From Cold War to Oil War? U.S. & Georgia

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TBILISI, Georgia -- The Russian invasion of Georgia this summer sparked an international uproar and led many to predict a new Cold War with Russia.

America stood by Georgia and even after the Russian invasion, the U.S. is asking NATO members to put Georgia on track for membership.

A Large Part of World's Oil Supply

Why is the U.S. willing to risk a war with Russia over control of this tiny nation? One reason is that whoever controls Georgia can put a choke hold on a large part of the world's oil and gas supply.

"You control energy transportation and energy reserves from Caspian Sea basin and you remain monopolist in controlling oil pipelines," said Ambassador Alexander Rondeli of the Georgian Foundation for Strategic International Studies.

Georgia is strategically located between the Caspian Sea and the Black Sea. By 2020, central Asia and the Caspian area is expected to supply about 5 million barrels of oil every day.

Most of the region's gas and oil is shipped through Russia. But some pipelines run from Azerbaijan through Georgia and Turkey to markets in western Europe. Those pipelines deprive Russia of a powerful tool to impose its will on Europe.

Dr. Ariel Cohen of the Heritage Foundation is an expert on the former Soviet Union.

"The Russians are supplying now about 40 percent of European gas and one-third of European oil," he said. "These countries know that if they are doing something against Russian interests that energy supply will come under pressure."

Last year, Russia cut off natural gas to the Ukraine with winter approaching over a pricing dispute.

Click the player to watch CBN News Correspondent Gary Lane's report followed by Pat Robertson's analysis of Russian interests in the region.

If Europe is forced to seek oil and gas from Middle East markets, that could drive up the prices in the U.S. U.S. foreign policy goals are also at stake, because Russia's oil leverage could force Europe to favor their interests.

Countering Russia's new aggressive foreign policy is another reason the U.S. is standing up for Georgia.

The Russian Bully

Rondeli says this summer's invasion proves that the Russian bully is back.

"Russia is new imperial state not post-imperial," he told CBN News. "If they were post imperial state, they would not behave like that in their neighborhood."

Rondeli says the Russians will try to convince the world that the invasion of Georgia was a one-time event, and that Russia is not a threat to its other neighbors, like Ukraine.

"Europe is partly ready to accept it," he explained. "It will be a disaster if America accepts it too. They are like predators. If you stand up to them they'll stop. If you let them get away with it they'll continue."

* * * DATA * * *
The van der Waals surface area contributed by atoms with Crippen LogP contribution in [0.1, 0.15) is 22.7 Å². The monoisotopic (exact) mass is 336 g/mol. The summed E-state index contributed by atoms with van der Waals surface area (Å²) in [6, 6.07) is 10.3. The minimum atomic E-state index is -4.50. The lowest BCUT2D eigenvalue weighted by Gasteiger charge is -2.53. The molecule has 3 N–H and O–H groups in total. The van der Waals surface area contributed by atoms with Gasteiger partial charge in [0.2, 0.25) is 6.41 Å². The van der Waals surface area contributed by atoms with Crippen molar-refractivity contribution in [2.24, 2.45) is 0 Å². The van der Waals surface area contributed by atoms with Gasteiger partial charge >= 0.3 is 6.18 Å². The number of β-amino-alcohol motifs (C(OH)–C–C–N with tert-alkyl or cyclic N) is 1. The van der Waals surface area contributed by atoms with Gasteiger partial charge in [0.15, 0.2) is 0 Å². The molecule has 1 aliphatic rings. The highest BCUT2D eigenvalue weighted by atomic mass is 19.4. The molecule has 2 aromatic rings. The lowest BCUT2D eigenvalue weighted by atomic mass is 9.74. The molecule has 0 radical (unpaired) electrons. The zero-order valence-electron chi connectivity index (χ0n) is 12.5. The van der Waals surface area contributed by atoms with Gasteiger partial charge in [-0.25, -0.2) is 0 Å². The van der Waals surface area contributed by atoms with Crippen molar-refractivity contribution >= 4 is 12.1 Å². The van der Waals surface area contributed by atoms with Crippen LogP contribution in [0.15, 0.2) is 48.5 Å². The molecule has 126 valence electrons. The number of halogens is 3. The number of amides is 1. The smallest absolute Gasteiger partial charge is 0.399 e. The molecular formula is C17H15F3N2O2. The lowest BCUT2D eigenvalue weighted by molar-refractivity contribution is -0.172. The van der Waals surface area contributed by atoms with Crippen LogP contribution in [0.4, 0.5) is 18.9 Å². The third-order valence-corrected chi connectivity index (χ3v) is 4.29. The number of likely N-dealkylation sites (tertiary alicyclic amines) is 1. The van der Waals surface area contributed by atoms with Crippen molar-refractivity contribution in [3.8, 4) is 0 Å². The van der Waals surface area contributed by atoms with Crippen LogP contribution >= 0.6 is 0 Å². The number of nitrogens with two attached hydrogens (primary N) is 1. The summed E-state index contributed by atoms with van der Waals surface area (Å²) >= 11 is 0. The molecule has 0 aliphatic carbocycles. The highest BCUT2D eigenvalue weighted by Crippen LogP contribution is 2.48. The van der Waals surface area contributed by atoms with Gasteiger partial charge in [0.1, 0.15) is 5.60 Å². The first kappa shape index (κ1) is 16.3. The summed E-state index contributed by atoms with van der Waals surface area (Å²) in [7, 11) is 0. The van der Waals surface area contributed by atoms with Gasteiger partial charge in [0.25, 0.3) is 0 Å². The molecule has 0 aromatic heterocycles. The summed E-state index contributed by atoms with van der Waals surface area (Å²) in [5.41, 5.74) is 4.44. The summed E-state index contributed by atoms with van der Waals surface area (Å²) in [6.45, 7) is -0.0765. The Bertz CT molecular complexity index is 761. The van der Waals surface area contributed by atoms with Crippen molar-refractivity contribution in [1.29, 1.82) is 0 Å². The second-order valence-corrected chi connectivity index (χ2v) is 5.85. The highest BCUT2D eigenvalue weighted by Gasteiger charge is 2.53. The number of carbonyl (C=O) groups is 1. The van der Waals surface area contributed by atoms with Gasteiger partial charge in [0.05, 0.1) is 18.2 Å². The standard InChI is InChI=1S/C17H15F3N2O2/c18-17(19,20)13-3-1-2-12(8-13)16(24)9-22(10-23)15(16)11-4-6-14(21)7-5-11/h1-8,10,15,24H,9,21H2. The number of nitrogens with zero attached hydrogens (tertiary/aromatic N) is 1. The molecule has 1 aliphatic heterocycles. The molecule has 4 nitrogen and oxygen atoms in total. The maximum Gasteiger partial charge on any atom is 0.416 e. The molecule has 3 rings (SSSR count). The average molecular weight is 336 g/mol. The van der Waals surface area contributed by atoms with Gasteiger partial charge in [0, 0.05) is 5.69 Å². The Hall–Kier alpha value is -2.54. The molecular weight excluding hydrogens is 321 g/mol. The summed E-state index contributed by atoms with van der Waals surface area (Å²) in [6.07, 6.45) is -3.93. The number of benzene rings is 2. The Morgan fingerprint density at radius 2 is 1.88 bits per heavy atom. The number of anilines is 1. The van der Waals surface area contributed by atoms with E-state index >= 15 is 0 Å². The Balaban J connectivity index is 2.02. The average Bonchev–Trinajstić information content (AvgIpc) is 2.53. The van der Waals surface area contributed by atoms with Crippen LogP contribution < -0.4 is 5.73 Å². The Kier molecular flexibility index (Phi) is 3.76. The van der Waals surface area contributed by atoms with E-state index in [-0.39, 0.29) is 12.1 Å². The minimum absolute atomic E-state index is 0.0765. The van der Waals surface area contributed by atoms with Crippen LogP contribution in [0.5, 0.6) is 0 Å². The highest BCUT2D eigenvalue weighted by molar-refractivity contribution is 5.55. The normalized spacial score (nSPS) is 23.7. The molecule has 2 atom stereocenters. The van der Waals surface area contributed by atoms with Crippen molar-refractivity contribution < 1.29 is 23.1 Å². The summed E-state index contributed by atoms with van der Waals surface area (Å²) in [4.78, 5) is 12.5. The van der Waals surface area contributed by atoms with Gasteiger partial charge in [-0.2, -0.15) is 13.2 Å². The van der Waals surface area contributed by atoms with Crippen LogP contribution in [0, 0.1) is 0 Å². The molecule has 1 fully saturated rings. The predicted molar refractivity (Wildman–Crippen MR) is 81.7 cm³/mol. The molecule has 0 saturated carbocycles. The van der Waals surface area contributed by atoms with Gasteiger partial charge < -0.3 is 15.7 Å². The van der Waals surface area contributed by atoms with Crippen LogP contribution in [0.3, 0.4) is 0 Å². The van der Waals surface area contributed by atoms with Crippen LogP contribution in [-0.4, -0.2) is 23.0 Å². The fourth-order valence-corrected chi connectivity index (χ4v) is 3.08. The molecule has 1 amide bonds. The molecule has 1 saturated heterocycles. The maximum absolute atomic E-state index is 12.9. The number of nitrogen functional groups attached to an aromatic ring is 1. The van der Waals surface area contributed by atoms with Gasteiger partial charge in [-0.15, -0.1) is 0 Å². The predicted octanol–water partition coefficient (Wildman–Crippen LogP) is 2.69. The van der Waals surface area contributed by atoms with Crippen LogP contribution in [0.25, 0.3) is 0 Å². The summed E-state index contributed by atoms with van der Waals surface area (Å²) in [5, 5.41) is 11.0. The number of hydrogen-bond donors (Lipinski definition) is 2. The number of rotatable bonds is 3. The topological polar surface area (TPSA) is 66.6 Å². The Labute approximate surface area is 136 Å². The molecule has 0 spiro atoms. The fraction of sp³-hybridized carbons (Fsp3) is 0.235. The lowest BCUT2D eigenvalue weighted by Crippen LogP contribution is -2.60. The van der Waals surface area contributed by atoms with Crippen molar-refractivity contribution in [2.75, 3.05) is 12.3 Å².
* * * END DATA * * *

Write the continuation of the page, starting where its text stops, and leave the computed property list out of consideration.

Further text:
Europe isn't anxious to poke the Russian bear. Germany has already said it won't support NATO membership for Georgia.

Most of the Georgians CBN News spoke with said they want to join NATO.

"We need NATO, because then Russia won't feel able to invade our borders and bomb us," one pedestrian said.

"NATO is what we need for protection," another man said.

"I think we should join NATO," another Georgian explained. "Without collective security, small states cannot survive. Even big states cannot survive without it."

Georgia and NATO

Some critics say Georgia doesn't belong in NATO, because it's not a mature democracy.

It was in Tbilisi's Freedom Square that democracy was birthed in the Rose Revolution in November 2003. People still come to the square to talk politics and to talk about life. They say they're still committed to democracy. Yet they admit, they have a long way to go.

"We live in the basement of democracy," one woman told CBN News. "But we are getting there step by step."

Georgians say they still don't have full political freedom. President Mikeheil Saakashvili has been criticized for trying to control the media and harshly putting down protests.

Last November, police used tear gas and water cannons to disperse peaceful protests. Actions like those remind some Georgians of their communist past.

"We came from Soviet Union and we still have the DNA of the Soviet Union and we still have that mentality," Rondeli said. "We had 74 years under brutal Soviet dictatorship; to a certain extent Stalin and Lenin within us."

Shedding the old Soviet mentality may be a bigger threat to Georgia's democracy than the Russian military.

Georgians are hoping NATO and the U.S. will give them the support they need to try.

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Stephen Little and Gary Lane

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